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Thursday, 6 December 1973
Page: 2614


Senator WOOD (Queensland) -Mr President,I should like to say a few words. I have noticed that the Prime Minister (Mr Whitlam) and the Minister for Urban and Regional Development (Mr Uren) have been speaking about controls over the price 'of land but the tendency is to concentrate onareas fringing cities, towns and so on. The indication is that people who have rural lands to which cities and towns have extended must not make any worthwhile profit, out of their land. We know thatover a period of time appreciation takes place and it always has been the accepted thing that where people have held onto property over the years they are entitled to the return that comesfrom it. There is noarguing that such people often did not buy this land for another purpose. However, with the change of circumstances, I believe that these people have the right to get whatever comes outof it. I have been rather struck by the Way that the attack is always about rural lands. We never see the Prime Minister or his colleaguesmakingan attack about the great appreciation of land that is bought and sold in the main parts of our cities and towns.

SenatorWebster-Mr Whitlam sold his house.


Senator WOOD - We know that often people buy business properties in acity or a town. After a few years the properties; appreciate greatly. There is no indication that this type of profit on thesale of land comes within the ambit of the Government's proposal. The referendum seeks control of prices. I feel that the' Government has adead set on anything pertaining to the rural areas. There is no questionabout it, the Govern- ment is city oriented. We mustthink of things on a broader basis than that.I feel that attention should be drawn to the one sided attitude which the Prime Minister has been taking in regard to land sales in rural areas as against land sales in city areas.

Senator Websterreminded me of the sale of Mr Whitlam 's house. We know that he had a home at Cabramatta. I asked a question about this sale some months ago. According to real estate people in the suburb in which he lived, he asked apricewhichwas$14000 more than the home was worth. Iknow that the matter was taken up byoneof the newspapers. An article appeared inthat newspaper. Mrs Whitlam replied to it.Thetopreal estate man in that community said that, the price was $14,000 too high. It is rather hypocritical forMr.Whitlam to talk about the cost of homes and the price of land being too high and that the prices should come down. But did he ask for a low saleprice? He went for the big price. He thought that people would pay the top price because he is Prime Minister.

In response to the article which appeared in the 'Australian' Mrs Whitlam wrote a letterstating that the reasonsuch a big price was put on the home was that they thought that they would make the price so high that they would not be able to sell it. What sort of moonshine or fairy story is that? In these days of realistic thinking, I think that that story can be treated for what it is worth. There can be no question about it, the Prime Minister talks one way when he talks about other people 's property, but when it comes to his own property he gets lockjaw. I believe that when people such as the Prime Minister are pressing an idea they should at least show that they are sincere and that they are not just doing things to make a case which isnot sincere. The prices referendum will be held on Saturday. I think that the Prime- Minister's hypocrisy inrelation to this matter/should be widely known. I hope that when the people go to the polls they will treat that question with the due respect that it deserves and will not pass any more power to parliamentarians in Canberra.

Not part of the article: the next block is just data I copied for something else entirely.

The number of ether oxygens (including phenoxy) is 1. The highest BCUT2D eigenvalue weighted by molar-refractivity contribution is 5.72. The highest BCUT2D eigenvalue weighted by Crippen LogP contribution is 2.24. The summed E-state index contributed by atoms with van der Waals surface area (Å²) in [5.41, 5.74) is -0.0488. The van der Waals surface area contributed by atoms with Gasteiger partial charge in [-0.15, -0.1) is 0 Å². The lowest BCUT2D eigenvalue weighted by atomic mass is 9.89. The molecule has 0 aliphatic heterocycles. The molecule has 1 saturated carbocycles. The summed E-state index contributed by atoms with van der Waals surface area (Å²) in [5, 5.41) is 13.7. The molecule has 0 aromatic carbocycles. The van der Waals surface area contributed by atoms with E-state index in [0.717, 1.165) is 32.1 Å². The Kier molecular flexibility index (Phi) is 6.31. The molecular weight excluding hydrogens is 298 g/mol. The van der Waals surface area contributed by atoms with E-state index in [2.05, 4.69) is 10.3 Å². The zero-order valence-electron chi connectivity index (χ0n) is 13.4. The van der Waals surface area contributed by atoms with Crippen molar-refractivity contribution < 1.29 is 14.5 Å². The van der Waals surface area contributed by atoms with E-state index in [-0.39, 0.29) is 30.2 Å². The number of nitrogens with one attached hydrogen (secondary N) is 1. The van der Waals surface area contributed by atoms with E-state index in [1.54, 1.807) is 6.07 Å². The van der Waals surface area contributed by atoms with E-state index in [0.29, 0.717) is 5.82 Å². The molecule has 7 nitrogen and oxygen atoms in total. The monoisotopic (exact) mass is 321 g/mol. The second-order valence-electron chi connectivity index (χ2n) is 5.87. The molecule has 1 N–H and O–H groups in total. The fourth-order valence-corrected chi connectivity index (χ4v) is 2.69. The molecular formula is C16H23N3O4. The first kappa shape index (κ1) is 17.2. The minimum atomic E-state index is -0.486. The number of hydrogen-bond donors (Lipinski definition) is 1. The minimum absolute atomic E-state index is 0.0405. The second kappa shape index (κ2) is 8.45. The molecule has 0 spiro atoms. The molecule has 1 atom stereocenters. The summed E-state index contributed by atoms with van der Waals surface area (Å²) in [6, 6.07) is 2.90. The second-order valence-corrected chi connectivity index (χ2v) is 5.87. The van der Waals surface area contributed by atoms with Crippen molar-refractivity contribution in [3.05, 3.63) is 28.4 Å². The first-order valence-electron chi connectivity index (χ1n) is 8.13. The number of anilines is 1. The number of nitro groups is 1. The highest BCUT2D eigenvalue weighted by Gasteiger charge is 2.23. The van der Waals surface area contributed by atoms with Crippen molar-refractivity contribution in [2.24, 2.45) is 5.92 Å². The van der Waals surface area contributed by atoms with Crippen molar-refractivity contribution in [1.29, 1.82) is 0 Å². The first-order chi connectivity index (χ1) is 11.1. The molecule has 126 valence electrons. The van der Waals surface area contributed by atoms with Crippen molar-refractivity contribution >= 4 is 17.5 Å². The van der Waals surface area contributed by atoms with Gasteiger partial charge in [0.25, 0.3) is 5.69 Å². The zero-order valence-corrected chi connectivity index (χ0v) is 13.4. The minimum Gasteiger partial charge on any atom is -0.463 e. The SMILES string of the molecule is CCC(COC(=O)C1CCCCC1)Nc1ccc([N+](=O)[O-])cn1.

We are getting near the endof a session which has been a very heavy one so far as work is concerned. One thing about which I am always; concerned is the status and conduct of parliamentarians. When all is said and done Parliament should be a placeofdignity and a place to which people can look with respect. I was greatly concerned two or three weeks ago when the Prime Minister acted in a disgraceful manner, He accused a parliamentarian of being drunk after a function at whichthe Prime Minister said, he had extended hospitality. The hospitality wasextended by this Parliament, not by Mr Whitlam. I know that the way in which he spoke caused resentment not just among people on this side of the chamber but among some of hissupporters. I know that quite a number of supporters of the Government take a very decentview and that quite a number do not like the Prime Minister speaking with a bitter tongue. Investigations that I have made of 3very respectable parliamentarians who werewith Dr Forbes show that Dr Forbes was sober. In those circumstances, I think it is a very serious matter for somebody to be libelled when he isnot guilty.


Senator Webster - I saw Dr Forbes at 8 p.m. that night, when the bells rang, and he was as sober as a judge.


Senator WOOD - There is another one who says that Dr Forbes was sober.







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